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Condensed Matter Group

UR PAS

    Teitel Group
Theoretical Statistical and Condensed Matter Physics

Research

lines1 picture Vortex fluctuations in type-II superconductors
The fluctuations of magnetic field induced vorticies play a crucial role in determining the phenomenological behavior of extreme type-II superconductors, such as the “high-Tc” copper oxide materials, and superconducting networks. Using large scale numerical simulaitons, we map out the phase diagram and study the phase transitions between states of different vortex ordering, both in equilibrium and in driven non-equilibrium steady states, for type-II superconductors in the presence of quenched random impurities. Click here for further details.
driven2d picture Lattice gas methods for driven non-equilibrium steady states
By considering the example of a vortex lattice on a discrete two dimensional grid, we show that differnt choices for the microscopic lattice gas dynamics can result in qualitatively different driven steady states far from equlibrium. A commonly used Driven Diffusive Metropolis Monte Carlo method results in an unphysical disordering of the vortex lattice when it depins. A new Continuous Time Driven Diffusive Monte Carlo produces a moving smectic state. Our results illustrate the difficulties associated with using lattice gas models to describe driven steady states when a non-uniform spatial structure is present. Click here for further details.
icos picture Structrual stability of gold nanoclusters
In gold clusters consisting of tens to thousands of atoms, surface and bulk free energies become comparable, an effect that plays a crucial role in the determining the shape and structure of such nanoclusters, and their stability against thermal fluctuations. Using the phenomenological "glue" potential to model the many-body interactions between gold atoms, we have used molecular dynamic simulations to study the structure and stability of gold nanoclusters under a variety of conditions. Click here for further details.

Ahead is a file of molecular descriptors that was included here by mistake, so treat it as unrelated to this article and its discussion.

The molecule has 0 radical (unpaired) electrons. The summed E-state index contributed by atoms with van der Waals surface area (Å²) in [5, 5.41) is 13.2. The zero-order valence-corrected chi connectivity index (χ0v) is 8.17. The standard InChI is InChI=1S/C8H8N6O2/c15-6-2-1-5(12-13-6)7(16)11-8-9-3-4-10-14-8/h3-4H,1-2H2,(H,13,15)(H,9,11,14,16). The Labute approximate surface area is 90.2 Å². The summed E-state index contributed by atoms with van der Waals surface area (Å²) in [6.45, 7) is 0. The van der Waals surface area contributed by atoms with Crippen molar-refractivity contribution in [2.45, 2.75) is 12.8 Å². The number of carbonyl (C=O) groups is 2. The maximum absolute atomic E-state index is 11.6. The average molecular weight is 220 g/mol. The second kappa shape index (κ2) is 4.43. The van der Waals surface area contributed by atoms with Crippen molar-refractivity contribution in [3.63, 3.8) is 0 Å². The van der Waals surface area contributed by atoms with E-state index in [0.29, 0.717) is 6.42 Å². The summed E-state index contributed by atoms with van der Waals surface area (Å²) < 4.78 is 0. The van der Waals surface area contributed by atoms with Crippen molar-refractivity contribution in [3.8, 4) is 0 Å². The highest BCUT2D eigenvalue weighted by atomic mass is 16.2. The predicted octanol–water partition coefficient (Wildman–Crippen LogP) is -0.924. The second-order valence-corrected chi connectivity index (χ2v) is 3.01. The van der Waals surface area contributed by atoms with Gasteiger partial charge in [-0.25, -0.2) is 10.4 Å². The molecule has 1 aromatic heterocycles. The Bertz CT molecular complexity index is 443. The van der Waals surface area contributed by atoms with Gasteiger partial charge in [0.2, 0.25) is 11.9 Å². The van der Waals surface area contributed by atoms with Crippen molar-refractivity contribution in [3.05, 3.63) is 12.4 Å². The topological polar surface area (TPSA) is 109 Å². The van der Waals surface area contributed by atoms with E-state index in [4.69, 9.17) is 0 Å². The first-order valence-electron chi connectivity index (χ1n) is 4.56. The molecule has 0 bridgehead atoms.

jam picture The jamming transition in granular materials
In granular materials, increasing the volume density of particles ρ above a critical ρc results in a jamming transition between a flowing liquid and a rigid but disordered solid state. It has been conjected that this jamming transition is a special critical point in a broader phase diagram that includes the thermally driven structural glass transition, and the transition between elastic and flowing states in shear driven foams. We have investigated this problem using simulations of soft core disks in two dimensions, finding results that are consistent with this conjecture. Click here for further details.

University of Rochester
Department of Physics and Astronomy
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This page was last updated: Fri, Sep 30, 2016; 2:33:01 PM

   This page is located at: http://www.pas.rochester.edu/~stte/teitel/research.html